[9] RFR (M): 8063137: Never-taken branches should be pruned when GWT LambdaForms are shared

Vladimir Ivanov vladimir.x.ivanov at oracle.com
Mon Jan 26 18:31:30 UTC 2015

> As you suggested, I reified MHI::profileBranch on LambdaForm level and
> removed @LambdaForm.Shared. My main concern about removing @Sharen was
> that profile pollution can affect the code before profileBranch call
> (akin to 8068915 [1]) and it seems it's the case: Gbemu (at least) is
> sensitive to that change (there's a 10% difference in peak performance
> between @Shared and has_injected_profile()).
Ignore that. Additional runs don't prove there's a regression on Gbemu. 
There's some variance on Gbemu and it's present w/ and w/o @Shared.

Best regards,
Vladimir Ivanov

> I can leave @Shared as is for now or remove it and work on the fix to
> the deoptimization counts pollution. What do you prefer?
> Best regards,
> Vladimir Ivanov
> [1] https://bugs.openjdk.java.net/browse/JDK-8068915
> On 1/23/15 4:31 AM, John Rose wrote:
>> On Jan 20, 2015, at 11:09 AM, Vladimir Ivanov
>> <vladimir.x.ivanov at oracle.com <mailto:vladimir.x.ivanov at oracle.com>>
>> wrote:
>>>> What I'm mainly poking at here is that 'isGWT' is not informative about
>>>> the intended use of the flag.
>>> I agree. It was an interim solution. Initially, I planned to introduce
>>> customization and guide the logic based on that property. But it's not
>>> there yet and I needed something for GWT case. Unfortunately, I missed
>>> the case when GWT is edited. In that case, isGWT flag is missed and no
>>> annotation is set.
>>> So, I removed isGWT flag and introduced a check for selectAlternative
>>> occurence in LambdaForm shape, as you suggested.
>> Good.
>> I think there is a sweeter spot just a little further on.  Make
>> profileBranch be an LF intrinsic and expose it like this:
>>    GWT(p,t,f;S) := let(a=new int[3]) in lambda(*: S) {
>> selectAlternative(profileBranch(p.invoke( *), a), t, f).invoke( *); }
>> Then selectAlternative triggers branchy bytecodes in the IBGen, and
>> profileBranch injects profiling in C2.
>> The presence of profileBranch would then trigger the @Shared annotation,
>> if you still need it.
>> After thinking about it some more, I still believe it would be better to
>> detect the use of profileBranch during a C2 compile task, and feed that
>> to the too_many_traps logic.  I agree it is much easier to stick the
>> annotation on in the IBGen; the problem is that because of a minor phase
>> ordering problem you are introducing an annotation which flows from the
>> JDK to the VM.  Here's one more suggestion at reducing this coupling…
>> Note that C->set_trap_count is called when each Parse phase processes a
>> whole method.  This means that information about the contents of the
>> nmethod accumulates during the parse.  Likewise, add a flag method
>> C->{has,set}_injected_profile, and set the flag whenever the parser sees
>> a profileBranch intrinsic (with or without a constant profile array;
>> your call).  Then consult that flag from too_many_traps.  It is true
>> that code which is parsed upstream of the very first profileBranch will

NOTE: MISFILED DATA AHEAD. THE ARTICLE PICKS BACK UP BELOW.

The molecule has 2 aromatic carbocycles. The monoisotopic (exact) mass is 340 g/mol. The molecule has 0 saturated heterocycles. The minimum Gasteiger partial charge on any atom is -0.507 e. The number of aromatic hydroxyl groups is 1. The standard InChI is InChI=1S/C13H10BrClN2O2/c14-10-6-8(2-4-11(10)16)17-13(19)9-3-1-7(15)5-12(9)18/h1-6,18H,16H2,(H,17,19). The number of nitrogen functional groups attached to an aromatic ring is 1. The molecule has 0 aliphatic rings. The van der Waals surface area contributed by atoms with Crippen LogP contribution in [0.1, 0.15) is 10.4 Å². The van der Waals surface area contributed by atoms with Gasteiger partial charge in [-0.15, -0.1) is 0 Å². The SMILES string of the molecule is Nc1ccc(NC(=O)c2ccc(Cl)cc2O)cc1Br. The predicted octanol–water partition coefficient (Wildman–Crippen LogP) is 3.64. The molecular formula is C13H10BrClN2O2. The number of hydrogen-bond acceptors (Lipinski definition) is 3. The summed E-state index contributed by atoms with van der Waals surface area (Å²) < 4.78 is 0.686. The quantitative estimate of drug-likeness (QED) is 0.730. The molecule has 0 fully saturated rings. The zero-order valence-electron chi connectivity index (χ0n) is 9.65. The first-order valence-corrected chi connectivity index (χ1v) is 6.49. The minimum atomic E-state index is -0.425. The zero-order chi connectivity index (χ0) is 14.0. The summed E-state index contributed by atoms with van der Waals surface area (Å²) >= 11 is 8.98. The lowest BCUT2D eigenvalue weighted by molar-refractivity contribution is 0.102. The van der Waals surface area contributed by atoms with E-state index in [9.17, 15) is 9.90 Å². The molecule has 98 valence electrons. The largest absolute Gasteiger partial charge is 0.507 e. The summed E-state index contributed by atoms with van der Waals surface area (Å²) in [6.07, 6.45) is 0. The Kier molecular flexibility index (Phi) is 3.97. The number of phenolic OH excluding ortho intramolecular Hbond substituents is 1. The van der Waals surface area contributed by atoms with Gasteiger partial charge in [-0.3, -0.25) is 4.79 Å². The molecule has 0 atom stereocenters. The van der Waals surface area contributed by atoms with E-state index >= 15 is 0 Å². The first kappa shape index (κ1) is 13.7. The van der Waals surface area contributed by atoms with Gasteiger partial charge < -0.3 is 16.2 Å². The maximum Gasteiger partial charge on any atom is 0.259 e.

>> potentially issue a non-trapping fallback, but by definition that code
>> would be unrelated to the injected profile, so I don't see a harm in
>> that.  If this approach works, then you can remove the annotation
>> altogether, which is clearly preferable.  We understand the annotation
>> now, but it has the danger of becoming a maintainer's puzzlement.
>>>> In 'updateCounters', if the counter overflows, you'll get continuous
>>>> creation of ArithmeticExceptions.  Will that optimize or will it
>>>> cause a
>>>> permanent slowdown?  Consider a hack like this on the exception path:
>>>>    counters[idx] = Integer.MAX_VALUE / 2;
>>> I had an impression that VM optimizes overflows in Math.exact*
>>> intrinsics, but it's not the case - it always inserts an uncommon
>>> trap. I used the workaround you proposed.
>> Good.
>>>> On the Name Bikeshed:  It looks like @IgnoreProfile (ignore_profile in
>>>> the VM) promises too much "ignorance", since it suppresses branch
>>>> counts
>>>> and traps, but allows type profiles to be consulted.  Maybe something
>>>> positive like "@ManyTraps" or "@SharedMegamorphic"?  (It's just a name,
>>>> and this is just a suggestion.)
>>> What do you think about @LambdaForm.Shared?
>> That's fine.  Suggest changing the JVM accessor to
>> is_lambda_form_shared, because the term "shared" is already overused in
>> the VM.
>> Or, to be much more accurate, s/@Shared/@CollectiveProfile/.  Better
>> yet, get rid of it, as suggested above.
>> (I just realized that profile pollution looks logically parallel to the
>> http://en.wikipedia.org/wiki/Tragedy_of_the_commons .)
>> Also, in the comment explaining the annotation:
>>    s/mostly useless/probably polluted by conflicting behavior from
>> multiple call sites/
>> I very much like the fact that profileBranch is the VM intrinsic, not
>> selectAlternative.  A VM intrinsic should be nice and narrow like that.
>>   In fact, you can delete selectAlternative from vmSymbols while you are
>> at it.
>> (We could do profileInteger and profileClass in a similar way, if that
>> turned out to be useful.)
>> — John

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